By the time Christmas rolled around we’d grown used to the sleepy atmosphere – we ventured to the beach, read books, slept and watched films. On Christmas morning we exchanged gifts and ate a supermarket roast chicken. And then, on the day we left to catch our flight out of there, we saw scaffolding being built for concerts and vehicles piling into town. The party was about to start.

    If only we’d stayed a week later. It’s safe to say, we really missed the party. And Snoop Dogg.

    Punta del Este really is a stunning place – the streets are immaculate and you feel safe at all times. If you’re after a super chilled quiet time, it would be ideal any time of the year. But if like us you want to see the nightlife and party atmosphere Punta is so famous for, plan your time well – don’t do a Chelsea and Stu. Make sure you arrive towards the end of December and definitely DON’T spend Christmas there (unless your wealthy uncle has a mansion and people who will cook you roast turkey).

    Thing to do in Punta del Este:

    • hire a car
    • stay in La Barra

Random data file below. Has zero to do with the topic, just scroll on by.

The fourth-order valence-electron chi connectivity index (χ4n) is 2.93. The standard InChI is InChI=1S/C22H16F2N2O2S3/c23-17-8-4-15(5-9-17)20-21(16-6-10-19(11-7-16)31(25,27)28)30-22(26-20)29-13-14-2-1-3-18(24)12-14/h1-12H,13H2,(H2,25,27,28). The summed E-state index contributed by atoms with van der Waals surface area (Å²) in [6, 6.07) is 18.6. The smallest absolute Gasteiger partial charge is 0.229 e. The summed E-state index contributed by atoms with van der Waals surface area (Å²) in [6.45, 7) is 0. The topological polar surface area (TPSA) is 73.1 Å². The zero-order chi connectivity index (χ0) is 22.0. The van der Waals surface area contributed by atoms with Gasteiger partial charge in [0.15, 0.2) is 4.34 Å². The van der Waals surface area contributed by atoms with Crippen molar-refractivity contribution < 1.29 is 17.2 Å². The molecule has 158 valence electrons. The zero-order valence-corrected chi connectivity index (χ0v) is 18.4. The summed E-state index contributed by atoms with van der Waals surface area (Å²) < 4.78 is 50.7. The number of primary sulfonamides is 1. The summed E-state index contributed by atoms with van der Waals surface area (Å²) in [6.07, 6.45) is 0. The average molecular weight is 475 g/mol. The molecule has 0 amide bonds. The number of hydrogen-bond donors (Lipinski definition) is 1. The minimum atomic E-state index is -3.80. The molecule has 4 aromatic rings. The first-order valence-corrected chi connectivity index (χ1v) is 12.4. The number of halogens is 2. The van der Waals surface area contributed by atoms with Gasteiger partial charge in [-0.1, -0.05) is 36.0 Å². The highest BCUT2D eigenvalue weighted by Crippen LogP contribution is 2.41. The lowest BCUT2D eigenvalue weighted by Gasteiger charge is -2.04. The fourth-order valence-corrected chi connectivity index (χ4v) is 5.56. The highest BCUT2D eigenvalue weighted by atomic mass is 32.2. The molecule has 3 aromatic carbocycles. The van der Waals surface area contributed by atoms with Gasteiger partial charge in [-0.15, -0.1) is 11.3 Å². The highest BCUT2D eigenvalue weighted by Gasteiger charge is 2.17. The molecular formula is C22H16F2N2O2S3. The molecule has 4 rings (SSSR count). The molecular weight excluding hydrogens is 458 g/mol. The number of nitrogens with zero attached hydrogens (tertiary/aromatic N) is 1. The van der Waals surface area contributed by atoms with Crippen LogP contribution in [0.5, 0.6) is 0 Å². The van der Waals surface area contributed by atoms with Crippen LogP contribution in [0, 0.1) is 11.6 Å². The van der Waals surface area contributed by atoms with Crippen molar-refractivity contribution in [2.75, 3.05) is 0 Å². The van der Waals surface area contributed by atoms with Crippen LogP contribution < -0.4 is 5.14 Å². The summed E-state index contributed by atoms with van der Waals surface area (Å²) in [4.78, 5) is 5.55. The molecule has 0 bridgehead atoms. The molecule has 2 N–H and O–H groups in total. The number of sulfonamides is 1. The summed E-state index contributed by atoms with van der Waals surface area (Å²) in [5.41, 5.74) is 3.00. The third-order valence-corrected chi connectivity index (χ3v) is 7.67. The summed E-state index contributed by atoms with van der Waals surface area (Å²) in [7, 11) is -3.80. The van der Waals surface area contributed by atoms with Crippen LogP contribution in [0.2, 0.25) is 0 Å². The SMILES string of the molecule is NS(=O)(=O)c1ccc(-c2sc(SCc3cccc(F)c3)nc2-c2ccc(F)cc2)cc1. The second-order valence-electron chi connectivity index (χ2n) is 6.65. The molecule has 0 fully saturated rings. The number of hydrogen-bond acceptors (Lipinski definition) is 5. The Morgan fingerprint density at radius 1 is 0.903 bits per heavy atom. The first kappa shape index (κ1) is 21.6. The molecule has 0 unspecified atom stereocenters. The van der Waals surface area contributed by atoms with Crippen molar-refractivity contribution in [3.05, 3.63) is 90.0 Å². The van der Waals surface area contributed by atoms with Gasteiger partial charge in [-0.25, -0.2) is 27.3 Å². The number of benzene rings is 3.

• don’t expect big parties over Christmas
    • eat a Chivito Canadiense (Uruguayan steak sandwich)
    • visit the giant fingertips sculpture

    We are producing these posts as participants in Lonely Planet’s Pathfinders community.

    Hunting the Bungle Travel BlogStu took this beautiful shot of the pier the first night we were in town

    Hunting the Bungle Travel BlogWe cycled everywhere and most of the beaches were empty

    Hunting the Bungle Travel BlogFancy boats crowd the main port area of Punta del Este – there were hundreds (if not, thousands) of them

    Hunting the Bungle Travel BlogThe quiet rocky shore

    Hunting the Bungle Travel BlogWe have no idea who built this table in the middle of the water, but it made a pretty good pedestal 

    Hunting the Bungle Travel BlogThe walkway out to the table

    Hunting the Bungle Travel BlogMuscle shells covered some areas of the shore

    Hunting the Bungle Travel BlogJogging along the water

    Hunting the Bungle Travel BlogRest, Punta del Este

    Hunting the Bungle Travel BlogMonumento al Ahogado – this giant hand sculpture is constantly flanked by people taking photos